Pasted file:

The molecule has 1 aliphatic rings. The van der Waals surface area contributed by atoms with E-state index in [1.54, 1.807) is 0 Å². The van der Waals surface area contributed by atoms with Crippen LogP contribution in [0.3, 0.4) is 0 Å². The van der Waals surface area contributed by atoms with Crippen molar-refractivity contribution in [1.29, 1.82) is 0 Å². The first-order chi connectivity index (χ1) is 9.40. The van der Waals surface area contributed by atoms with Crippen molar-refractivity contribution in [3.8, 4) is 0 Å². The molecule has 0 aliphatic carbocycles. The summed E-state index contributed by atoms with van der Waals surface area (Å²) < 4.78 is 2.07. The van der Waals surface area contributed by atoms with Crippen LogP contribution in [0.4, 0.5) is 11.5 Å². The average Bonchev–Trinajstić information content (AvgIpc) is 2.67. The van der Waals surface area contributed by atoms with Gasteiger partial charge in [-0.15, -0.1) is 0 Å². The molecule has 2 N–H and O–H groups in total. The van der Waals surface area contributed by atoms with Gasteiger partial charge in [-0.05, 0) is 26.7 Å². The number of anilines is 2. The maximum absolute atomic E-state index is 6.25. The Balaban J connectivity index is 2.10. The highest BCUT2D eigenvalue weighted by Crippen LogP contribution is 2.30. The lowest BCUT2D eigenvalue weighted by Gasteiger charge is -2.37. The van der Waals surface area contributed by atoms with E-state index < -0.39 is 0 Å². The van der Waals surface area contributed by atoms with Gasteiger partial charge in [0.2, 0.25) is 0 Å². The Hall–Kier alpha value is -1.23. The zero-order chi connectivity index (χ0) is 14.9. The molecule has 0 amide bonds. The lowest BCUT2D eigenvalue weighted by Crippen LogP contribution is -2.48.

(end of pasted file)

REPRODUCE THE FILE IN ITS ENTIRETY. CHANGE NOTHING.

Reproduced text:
The molecule has 1 aliphatic rings. The van der Waals surface area contributed by atoms with E-state index in [1.54, 1.807) is 0 Å². The van der Waals surface area contributed by atoms with Crippen LogP contribution in [0.3, 0.4) is 0 Å². The van der Waals surface area contributed by atoms with Crippen molar-refractivity contribution in [1.29, 1.82) is 0 Å². The first-order chi connectivity index (χ1) is 9.40. The van der Waals surface area contributed by atoms with Crippen molar-refractivity contribution in [3.8, 4) is 0 Å². The molecule has 0 aliphatic carbocycles. The summed E-state index contributed by atoms with van der Waals surface area (Å²) < 4.78 is 2.07. The van der Waals surface area contributed by atoms with Crippen LogP contribution in [0.4, 0.5) is 11.5 Å². The average Bonchev–Trinajstić information content (AvgIpc) is 2.67. The van der Waals surface area contributed by atoms with Gasteiger partial charge in [-0.15, -0.1) is 0 Å². The molecule has 2 N–H and O–H groups in total. The van der Waals surface area contributed by atoms with Gasteiger partial charge in [-0.05, 0) is 26.7 Å². The number of anilines is 2. The maximum absolute atomic E-state index is 6.25. The Balaban J connectivity index is 2.10. The highest BCUT2D eigenvalue weighted by Crippen LogP contribution is 2.30. The lowest BCUT2D eigenvalue weighted by Gasteiger charge is -2.37. The van der Waals surface area contributed by atoms with E-state index < -0.39 is 0 Å². The van der Waals surface area contributed by atoms with Gasteiger partial charge in [0.2, 0.25) is 0 Å². The Hall–Kier alpha value is -1.23. The zero-order chi connectivity index (χ0) is 14.9. The molecule has 0 amide bonds. The lowest BCUT2D eigenvalue weighted by Crippen LogP contribution is -2.48.